homemade powdered laundry detergent

i want to know something. why is laundry detergent so expensive?? ugh.  

making my own soaps is part of how i stay home when we can hardly afford it.

it really adds up and helps a lot, even if it doesn't seem like much. i prefer powdered detergent, and most of the recipes i found on pinterest when i first set out to make my own soap were for liquid {i think it ends up being cheaper if you go the liquid route, but i don't care that much}. i tried a few different powder recipes but didn't love any until i improvised and fell in love with my own. vain, i know. 

here's the recipe like you all asked for. the ingredients you'll buy to make this soap will make enough to last you a year, and will cost you about $20. i make it in one big batch, store it in a big ugly bucket in the garage, and take smaller amounts of it that can fit in my cute mason jar in my laundry room. cause laundry sucks enough... i need my soap in a cute jar. oh, and you'll only need two tablepoons per load. yes, that's it. no, you don't need to add more for an extra dirty load. this is no nonsense soap and it's awesome. two tablespoons is plenty, trust me. 

side note: i read that using too much detergent in the laundry can actually cause the clothes to not get clean. weird, i know. 

allie's laundry detergent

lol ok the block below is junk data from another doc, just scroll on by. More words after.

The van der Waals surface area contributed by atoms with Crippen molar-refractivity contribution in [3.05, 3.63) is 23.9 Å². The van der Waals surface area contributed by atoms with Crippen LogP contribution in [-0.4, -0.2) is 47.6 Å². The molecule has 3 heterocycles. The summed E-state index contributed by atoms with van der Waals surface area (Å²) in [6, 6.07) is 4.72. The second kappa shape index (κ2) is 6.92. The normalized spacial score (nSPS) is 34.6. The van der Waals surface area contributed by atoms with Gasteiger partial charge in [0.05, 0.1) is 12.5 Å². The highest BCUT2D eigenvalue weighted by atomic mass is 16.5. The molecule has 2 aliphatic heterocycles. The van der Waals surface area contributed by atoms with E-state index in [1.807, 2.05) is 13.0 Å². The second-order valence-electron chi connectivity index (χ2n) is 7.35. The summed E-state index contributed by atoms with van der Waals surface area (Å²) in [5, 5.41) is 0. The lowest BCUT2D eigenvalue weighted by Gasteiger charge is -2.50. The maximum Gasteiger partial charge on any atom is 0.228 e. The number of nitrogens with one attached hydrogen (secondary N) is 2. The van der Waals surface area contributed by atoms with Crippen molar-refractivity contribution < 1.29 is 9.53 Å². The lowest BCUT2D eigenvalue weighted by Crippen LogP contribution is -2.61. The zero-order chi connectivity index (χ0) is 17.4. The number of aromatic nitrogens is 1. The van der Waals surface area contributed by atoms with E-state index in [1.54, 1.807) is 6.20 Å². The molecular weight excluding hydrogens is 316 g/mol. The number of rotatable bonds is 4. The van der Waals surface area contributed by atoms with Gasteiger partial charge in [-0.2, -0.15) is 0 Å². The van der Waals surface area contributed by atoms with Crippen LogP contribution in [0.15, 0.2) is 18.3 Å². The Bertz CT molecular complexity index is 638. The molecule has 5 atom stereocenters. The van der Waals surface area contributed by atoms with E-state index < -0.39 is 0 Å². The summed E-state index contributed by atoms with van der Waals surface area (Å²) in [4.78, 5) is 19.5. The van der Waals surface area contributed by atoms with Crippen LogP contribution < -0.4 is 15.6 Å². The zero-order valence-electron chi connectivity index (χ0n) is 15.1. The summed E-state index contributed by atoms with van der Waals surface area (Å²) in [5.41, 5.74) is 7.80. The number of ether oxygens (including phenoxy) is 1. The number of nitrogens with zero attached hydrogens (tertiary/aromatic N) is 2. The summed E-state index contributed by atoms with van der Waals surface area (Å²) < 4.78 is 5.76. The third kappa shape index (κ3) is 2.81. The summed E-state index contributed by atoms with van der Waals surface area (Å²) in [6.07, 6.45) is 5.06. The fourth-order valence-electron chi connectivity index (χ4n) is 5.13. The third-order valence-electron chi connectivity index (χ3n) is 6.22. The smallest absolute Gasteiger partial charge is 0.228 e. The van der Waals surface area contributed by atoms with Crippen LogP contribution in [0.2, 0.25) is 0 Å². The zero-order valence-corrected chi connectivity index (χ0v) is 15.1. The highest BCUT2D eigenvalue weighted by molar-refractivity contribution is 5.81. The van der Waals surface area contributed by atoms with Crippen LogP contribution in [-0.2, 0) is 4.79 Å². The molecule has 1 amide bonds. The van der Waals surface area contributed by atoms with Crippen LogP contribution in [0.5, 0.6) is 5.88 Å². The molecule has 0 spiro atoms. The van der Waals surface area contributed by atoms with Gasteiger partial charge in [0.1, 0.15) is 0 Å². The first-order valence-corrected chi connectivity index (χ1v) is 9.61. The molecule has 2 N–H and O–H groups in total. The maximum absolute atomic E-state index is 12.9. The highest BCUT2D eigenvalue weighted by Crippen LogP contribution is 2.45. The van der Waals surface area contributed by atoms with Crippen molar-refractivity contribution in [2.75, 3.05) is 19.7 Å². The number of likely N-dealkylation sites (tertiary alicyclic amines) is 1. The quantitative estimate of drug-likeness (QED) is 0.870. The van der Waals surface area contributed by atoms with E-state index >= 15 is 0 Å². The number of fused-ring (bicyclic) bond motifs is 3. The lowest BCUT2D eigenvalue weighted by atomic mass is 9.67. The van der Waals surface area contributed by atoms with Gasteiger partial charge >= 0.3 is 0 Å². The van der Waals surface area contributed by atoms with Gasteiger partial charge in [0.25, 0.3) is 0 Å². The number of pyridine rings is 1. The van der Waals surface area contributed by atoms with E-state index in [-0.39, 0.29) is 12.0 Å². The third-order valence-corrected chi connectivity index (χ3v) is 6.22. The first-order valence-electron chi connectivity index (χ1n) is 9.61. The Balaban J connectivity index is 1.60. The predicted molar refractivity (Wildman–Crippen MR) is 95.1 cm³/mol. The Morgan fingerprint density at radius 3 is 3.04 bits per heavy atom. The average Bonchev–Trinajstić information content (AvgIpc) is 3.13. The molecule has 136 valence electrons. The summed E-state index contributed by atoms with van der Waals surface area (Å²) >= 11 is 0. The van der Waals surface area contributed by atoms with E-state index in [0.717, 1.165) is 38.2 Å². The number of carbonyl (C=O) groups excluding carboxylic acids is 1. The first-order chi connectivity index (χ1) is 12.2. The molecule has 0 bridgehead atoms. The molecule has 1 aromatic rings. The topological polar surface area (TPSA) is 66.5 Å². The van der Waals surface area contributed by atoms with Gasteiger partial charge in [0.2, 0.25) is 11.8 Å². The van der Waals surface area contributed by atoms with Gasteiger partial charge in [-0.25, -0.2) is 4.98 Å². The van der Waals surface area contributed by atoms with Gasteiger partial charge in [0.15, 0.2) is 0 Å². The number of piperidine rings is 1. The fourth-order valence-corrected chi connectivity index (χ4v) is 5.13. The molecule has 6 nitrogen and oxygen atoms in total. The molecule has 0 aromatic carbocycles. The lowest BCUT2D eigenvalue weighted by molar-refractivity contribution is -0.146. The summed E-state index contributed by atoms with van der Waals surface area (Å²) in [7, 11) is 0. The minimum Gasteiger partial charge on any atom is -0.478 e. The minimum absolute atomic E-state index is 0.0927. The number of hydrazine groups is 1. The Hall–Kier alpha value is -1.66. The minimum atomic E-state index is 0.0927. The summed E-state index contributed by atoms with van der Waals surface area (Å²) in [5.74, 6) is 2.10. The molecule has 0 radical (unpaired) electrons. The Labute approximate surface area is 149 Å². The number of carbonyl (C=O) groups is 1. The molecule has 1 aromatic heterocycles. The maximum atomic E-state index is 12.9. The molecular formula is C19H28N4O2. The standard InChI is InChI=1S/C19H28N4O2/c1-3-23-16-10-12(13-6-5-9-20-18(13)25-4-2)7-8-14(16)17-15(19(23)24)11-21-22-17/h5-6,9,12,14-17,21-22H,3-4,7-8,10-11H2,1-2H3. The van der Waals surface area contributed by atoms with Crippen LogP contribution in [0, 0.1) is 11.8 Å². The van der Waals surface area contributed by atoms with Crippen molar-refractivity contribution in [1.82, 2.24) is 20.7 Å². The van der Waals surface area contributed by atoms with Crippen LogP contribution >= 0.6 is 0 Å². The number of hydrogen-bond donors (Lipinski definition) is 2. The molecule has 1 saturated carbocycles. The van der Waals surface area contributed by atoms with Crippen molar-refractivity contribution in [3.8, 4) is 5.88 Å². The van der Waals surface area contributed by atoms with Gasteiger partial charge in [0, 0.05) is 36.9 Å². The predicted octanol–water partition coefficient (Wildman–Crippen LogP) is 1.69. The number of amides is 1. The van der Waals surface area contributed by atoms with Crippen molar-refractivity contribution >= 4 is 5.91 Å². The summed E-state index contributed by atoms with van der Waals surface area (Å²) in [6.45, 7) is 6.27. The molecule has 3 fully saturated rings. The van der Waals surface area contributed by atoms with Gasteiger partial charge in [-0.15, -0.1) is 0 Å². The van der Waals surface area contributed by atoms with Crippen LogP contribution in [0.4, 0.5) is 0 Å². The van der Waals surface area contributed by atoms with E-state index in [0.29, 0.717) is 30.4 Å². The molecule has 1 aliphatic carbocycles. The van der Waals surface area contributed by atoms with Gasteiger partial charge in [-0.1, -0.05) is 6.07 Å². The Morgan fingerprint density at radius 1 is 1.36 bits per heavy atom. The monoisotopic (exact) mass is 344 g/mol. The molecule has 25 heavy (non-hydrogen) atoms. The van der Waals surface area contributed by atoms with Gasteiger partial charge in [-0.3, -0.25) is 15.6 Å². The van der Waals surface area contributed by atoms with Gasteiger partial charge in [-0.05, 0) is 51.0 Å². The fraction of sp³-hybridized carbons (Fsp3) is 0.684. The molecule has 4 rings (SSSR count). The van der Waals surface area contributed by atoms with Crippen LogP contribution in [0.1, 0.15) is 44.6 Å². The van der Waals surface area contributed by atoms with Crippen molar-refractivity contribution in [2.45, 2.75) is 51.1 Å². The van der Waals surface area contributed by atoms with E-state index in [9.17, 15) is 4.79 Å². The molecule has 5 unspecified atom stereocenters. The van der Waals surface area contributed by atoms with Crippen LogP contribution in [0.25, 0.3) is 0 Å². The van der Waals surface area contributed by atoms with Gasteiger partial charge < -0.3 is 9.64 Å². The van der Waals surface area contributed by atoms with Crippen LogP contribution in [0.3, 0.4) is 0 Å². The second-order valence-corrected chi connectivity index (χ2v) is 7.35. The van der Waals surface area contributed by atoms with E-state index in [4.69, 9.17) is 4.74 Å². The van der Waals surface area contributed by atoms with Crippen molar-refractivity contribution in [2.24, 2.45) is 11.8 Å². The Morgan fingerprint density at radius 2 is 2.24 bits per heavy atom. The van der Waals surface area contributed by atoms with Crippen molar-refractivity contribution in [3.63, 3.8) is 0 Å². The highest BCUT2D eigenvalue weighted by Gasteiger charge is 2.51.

i insist you label your soap that when you make it. and send me a pic ;)

what you need:

3 bars of plain ivory soap

1 box arm & hammer washing soda

1 box borax

1 tub oxi-clean stain remover

2 lemons or 1 container purex crystals


1. grate the bars of soap with a cheese grater (i have one i use only for making soap)

2. add the washing soda, borax, and oxy-clean powders to the grated soap. 

3. shave the rind off the two lemons into the detergent mixture, or add the container of laundry crystals. this is an optional step meant to add scent that will refresh your clothes and last for the duration of the batch. 

4. toss and stir and mix it all together and store in your container of choice. 


now go get your laundry off the floor and into the drawers, now that you can afford to!

How I Stay Home When We Can Hardly Afford It

I get asked about how we can afford for me to be a stay-at-home mom a lot. We live in Southern California, where a "cheap" rental home is $1600 a month (that's what we pay). This is one reason Brian and I have always talked about getting out of Cali and have plans to do so in the future. But for now, this is where God has us, and He has called us as parents to "teach His commandments diligently to our children, talk of them when we sit in our home, when we walk by the way, when we lie down and when we rise." How we do that in our home is by having me here with them. Like I talked about in